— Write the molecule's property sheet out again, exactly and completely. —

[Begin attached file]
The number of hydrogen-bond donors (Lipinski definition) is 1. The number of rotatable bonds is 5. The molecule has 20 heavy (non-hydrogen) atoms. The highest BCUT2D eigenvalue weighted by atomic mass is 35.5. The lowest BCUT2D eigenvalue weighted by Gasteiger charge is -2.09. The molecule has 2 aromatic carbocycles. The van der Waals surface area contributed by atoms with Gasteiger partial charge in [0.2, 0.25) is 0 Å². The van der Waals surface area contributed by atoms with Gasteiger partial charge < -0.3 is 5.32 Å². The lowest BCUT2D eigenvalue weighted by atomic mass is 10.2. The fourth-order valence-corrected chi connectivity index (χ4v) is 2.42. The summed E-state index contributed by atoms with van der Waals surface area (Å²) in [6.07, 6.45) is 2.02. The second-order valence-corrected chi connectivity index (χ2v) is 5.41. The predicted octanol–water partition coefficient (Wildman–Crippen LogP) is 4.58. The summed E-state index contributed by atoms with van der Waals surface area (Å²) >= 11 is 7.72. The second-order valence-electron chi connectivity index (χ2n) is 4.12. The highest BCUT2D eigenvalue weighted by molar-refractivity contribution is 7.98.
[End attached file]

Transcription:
The number of hydrogen-bond donors (Lipinski definition) is 1. The number of rotatable bonds is 5. The molecule has 20 heavy (non-hydrogen) atoms. The highest BCUT2D eigenvalue weighted by atomic mass is 35.5. The lowest BCUT2D eigenvalue weighted by Gasteiger charge is -2.09. The molecule has 2 aromatic carbocycles. The van der Waals surface area contributed by atoms with Gasteiger partial charge in [0.2, 0.25) is 0 Å². The van der Waals surface area contributed by atoms with Gasteiger partial charge < -0.3 is 5.32 Å². The lowest BCUT2D eigenvalue weighted by atomic mass is 10.2. The fourth-order valence-corrected chi connectivity index (χ4v) is 2.42. The summed E-state index contributed by atoms with van der Waals surface area (Å²) in [6.07, 6.45) is 2.02. The second-order valence-corrected chi connectivity index (χ2v) is 5.41. The predicted octanol–water partition coefficient (Wildman–Crippen LogP) is 4.58. The summed E-state index contributed by atoms with van der Waals surface area (Å²) >= 11 is 7.72. The second-order valence-electron chi connectivity index (χ2n) is 4.12. The highest BCUT2D eigenvalue weighted by molar-refractivity contribution is 7.98.